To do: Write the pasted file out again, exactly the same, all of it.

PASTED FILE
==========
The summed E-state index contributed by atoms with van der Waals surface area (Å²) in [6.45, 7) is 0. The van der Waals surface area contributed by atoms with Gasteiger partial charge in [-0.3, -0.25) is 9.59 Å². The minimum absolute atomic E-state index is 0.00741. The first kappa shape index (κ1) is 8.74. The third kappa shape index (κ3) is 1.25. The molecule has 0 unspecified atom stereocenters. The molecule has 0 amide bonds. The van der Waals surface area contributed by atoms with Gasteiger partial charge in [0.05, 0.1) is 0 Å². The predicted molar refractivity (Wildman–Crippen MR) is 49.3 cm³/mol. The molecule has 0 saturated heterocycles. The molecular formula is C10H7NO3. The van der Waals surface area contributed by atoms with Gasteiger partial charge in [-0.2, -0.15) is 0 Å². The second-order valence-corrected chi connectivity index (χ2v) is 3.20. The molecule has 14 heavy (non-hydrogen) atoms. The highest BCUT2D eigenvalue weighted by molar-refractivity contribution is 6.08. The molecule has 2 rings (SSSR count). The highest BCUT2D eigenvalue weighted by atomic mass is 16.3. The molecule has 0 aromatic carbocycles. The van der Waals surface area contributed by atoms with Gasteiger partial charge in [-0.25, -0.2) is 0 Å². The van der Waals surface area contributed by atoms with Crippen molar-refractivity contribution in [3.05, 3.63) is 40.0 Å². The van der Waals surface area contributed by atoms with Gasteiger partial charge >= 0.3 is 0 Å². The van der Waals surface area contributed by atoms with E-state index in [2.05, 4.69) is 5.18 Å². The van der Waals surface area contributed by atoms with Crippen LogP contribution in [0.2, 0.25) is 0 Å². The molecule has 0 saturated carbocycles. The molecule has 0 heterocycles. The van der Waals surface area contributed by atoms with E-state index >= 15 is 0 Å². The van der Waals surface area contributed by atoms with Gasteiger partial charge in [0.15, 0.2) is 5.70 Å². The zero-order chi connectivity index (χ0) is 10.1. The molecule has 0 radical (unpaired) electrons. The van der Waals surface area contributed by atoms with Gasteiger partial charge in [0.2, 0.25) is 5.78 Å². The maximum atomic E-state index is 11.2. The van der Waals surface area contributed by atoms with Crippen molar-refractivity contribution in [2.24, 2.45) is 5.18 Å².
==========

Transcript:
The summed E-state index contributed by atoms with van der Waals surface area (Å²) in [6.45, 7) is 0. The van der Waals surface area contributed by atoms with Gasteiger partial charge in [-0.3, -0.25) is 9.59 Å². The minimum absolute atomic E-state index is 0.00741. The first kappa shape index (κ1) is 8.74. The third kappa shape index (κ3) is 1.25. The molecule has 0 unspecified atom stereocenters. The molecule has 0 amide bonds. The van der Waals surface area contributed by atoms with Gasteiger partial charge in [0.05, 0.1) is 0 Å². The predicted molar refractivity (Wildman–Crippen MR) is 49.3 cm³/mol. The molecule has 0 saturated heterocycles. The molecular formula is C10H7NO3. The van der Waals surface area contributed by atoms with Gasteiger partial charge in [-0.2, -0.15) is 0 Å². The second-order valence-corrected chi connectivity index (χ2v) is 3.20. The molecule has 14 heavy (non-hydrogen) atoms. The highest BCUT2D eigenvalue weighted by molar-refractivity contribution is 6.08. The molecule has 2 rings (SSSR count). The highest BCUT2D eigenvalue weighted by atomic mass is 16.3. The molecule has 0 aromatic carbocycles. The van der Waals surface area contributed by atoms with Gasteiger partial charge in [-0.25, -0.2) is 0 Å². The van der Waals surface area contributed by atoms with Crippen molar-refractivity contribution in [3.05, 3.63) is 40.0 Å². The van der Waals surface area contributed by atoms with Gasteiger partial charge >= 0.3 is 0 Å². The van der Waals surface area contributed by atoms with E-state index in [2.05, 4.69) is 5.18 Å². The van der Waals surface area contributed by atoms with Crippen LogP contribution in [0.2, 0.25) is 0 Å². The molecule has 0 saturated carbocycles. The molecule has 0 heterocycles. The van der Waals surface area contributed by atoms with E-state index >= 15 is 0 Å². The van der Waals surface area contributed by atoms with Gasteiger partial charge in [0.15, 0.2) is 5.70 Å². The zero-order chi connectivity index (χ0) is 10.1. The molecule has 0 radical (unpaired) electrons. The van der Waals surface area contributed by atoms with Gasteiger partial charge in [0.2, 0.25) is 5.78 Å². The maximum atomic E-state index is 11.2. The van der Waals surface area contributed by atoms with Crippen molar-refractivity contribution in [2.24, 2.45) is 5.18 Å².